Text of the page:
Goh on the Consequences of Windowless Rooms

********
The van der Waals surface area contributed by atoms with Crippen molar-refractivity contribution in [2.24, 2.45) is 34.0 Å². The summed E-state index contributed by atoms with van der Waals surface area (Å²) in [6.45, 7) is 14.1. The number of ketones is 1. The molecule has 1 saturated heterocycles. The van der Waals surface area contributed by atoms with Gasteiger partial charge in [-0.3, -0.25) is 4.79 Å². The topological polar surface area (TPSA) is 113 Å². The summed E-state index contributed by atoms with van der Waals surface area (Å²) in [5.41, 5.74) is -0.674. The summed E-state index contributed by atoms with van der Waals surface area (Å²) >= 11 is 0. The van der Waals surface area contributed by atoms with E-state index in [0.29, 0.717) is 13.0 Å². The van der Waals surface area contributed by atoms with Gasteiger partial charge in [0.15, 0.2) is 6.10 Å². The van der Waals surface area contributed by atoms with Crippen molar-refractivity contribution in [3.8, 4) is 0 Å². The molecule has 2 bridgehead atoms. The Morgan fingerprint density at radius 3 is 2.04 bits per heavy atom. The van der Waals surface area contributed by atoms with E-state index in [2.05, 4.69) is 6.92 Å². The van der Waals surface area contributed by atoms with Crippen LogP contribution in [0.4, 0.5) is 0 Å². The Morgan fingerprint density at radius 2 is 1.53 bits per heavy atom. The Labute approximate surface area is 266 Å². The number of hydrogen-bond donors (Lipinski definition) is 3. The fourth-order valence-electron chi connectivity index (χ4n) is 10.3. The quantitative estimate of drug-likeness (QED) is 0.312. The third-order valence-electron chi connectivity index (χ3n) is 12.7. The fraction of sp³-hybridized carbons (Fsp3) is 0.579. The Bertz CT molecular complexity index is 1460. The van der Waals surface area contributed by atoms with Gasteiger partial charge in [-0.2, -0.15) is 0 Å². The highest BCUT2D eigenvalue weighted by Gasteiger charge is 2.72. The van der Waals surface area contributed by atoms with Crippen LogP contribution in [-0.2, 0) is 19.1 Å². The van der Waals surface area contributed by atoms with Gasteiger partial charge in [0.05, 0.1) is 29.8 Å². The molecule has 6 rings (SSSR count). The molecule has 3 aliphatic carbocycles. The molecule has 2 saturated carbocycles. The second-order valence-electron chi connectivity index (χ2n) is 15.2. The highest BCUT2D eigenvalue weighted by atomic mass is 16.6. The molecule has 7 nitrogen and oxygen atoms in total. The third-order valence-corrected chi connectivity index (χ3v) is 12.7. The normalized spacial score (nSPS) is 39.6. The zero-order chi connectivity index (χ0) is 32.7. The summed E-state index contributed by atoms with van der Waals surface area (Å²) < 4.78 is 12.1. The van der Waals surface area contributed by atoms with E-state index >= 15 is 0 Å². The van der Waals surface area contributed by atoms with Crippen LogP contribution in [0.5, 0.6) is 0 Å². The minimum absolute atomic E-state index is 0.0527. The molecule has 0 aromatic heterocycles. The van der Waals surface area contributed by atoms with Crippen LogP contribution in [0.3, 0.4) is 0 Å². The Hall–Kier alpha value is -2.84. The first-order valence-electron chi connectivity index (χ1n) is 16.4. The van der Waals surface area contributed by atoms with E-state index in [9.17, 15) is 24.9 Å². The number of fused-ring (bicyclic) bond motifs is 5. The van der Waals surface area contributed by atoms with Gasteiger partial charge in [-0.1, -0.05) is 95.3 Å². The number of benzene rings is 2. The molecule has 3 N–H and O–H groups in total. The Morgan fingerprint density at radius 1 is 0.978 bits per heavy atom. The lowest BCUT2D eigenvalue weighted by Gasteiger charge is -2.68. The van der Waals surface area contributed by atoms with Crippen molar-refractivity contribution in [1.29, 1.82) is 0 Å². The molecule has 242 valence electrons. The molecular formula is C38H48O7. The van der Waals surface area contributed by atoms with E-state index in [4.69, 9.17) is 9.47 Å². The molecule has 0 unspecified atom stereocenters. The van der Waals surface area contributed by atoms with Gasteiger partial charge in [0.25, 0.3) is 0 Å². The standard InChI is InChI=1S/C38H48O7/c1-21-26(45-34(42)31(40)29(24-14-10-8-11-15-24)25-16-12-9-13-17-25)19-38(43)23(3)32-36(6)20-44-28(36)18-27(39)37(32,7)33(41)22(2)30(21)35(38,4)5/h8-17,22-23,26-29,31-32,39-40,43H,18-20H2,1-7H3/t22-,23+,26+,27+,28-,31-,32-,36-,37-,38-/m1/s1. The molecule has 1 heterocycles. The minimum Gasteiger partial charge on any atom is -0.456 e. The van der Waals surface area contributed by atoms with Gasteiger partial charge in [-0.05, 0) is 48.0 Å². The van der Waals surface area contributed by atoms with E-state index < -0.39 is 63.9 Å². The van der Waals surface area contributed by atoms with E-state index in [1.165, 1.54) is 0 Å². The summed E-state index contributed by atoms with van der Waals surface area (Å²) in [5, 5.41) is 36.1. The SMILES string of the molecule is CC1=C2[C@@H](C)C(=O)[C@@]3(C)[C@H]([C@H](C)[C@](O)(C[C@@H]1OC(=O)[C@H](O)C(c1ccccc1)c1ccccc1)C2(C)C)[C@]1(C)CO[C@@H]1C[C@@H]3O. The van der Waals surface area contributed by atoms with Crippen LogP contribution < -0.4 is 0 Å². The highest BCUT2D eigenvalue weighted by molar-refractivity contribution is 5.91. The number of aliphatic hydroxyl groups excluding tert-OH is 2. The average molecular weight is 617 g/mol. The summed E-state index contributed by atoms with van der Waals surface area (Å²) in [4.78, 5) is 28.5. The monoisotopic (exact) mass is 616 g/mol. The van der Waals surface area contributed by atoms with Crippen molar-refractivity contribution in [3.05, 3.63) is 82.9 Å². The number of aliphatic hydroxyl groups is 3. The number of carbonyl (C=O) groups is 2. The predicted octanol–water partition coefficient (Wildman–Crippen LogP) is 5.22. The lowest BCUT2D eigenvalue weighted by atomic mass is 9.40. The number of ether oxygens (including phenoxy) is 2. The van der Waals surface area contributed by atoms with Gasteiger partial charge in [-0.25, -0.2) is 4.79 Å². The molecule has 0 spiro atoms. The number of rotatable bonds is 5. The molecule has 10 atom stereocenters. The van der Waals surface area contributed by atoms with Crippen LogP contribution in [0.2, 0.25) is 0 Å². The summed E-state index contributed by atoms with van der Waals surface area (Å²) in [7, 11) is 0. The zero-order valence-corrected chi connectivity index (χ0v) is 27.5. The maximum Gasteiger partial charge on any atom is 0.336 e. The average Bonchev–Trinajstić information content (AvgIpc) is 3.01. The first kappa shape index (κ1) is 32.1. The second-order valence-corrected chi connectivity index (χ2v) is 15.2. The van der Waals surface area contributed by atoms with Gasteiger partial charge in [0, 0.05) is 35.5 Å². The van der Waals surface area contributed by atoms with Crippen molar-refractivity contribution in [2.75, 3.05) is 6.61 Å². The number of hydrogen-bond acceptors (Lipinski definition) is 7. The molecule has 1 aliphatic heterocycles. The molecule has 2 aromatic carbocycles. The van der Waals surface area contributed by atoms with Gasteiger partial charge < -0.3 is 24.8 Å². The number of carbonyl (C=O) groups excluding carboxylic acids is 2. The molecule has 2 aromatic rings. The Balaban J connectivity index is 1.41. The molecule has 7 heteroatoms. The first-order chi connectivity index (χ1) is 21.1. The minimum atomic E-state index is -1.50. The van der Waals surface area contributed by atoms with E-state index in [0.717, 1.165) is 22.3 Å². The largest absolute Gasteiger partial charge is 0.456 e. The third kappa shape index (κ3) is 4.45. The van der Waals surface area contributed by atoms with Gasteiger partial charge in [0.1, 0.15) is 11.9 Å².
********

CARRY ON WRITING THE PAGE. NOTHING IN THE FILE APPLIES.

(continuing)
Kian Goh, associate professor of urban planning, was cited in an article in The Architect’s Newspaper about the construction of windowless bedrooms to help meet the high demand for housing in metropolitan areas. Windowless rooms are banned in New York City and other regions because of the health hazards they pose on occupants, such as increased fire hazards. Furthermore, natural light has been shown to have positive effects on a person’s mental and physical well-being. “The thing about windowless rooms is it’s not a design issue — we can design cool windowless rooms for any floor plan. It’s that we rely on code minimums to protect the health and welfare of the most marginalized in an unjust, unequal society,” Goh said. Ultimately, people in low-income communities would bear the burden of living in windowless homes with minimum safety measures, as opposed to those who can afford well-designed homes with a windowless floor plan.
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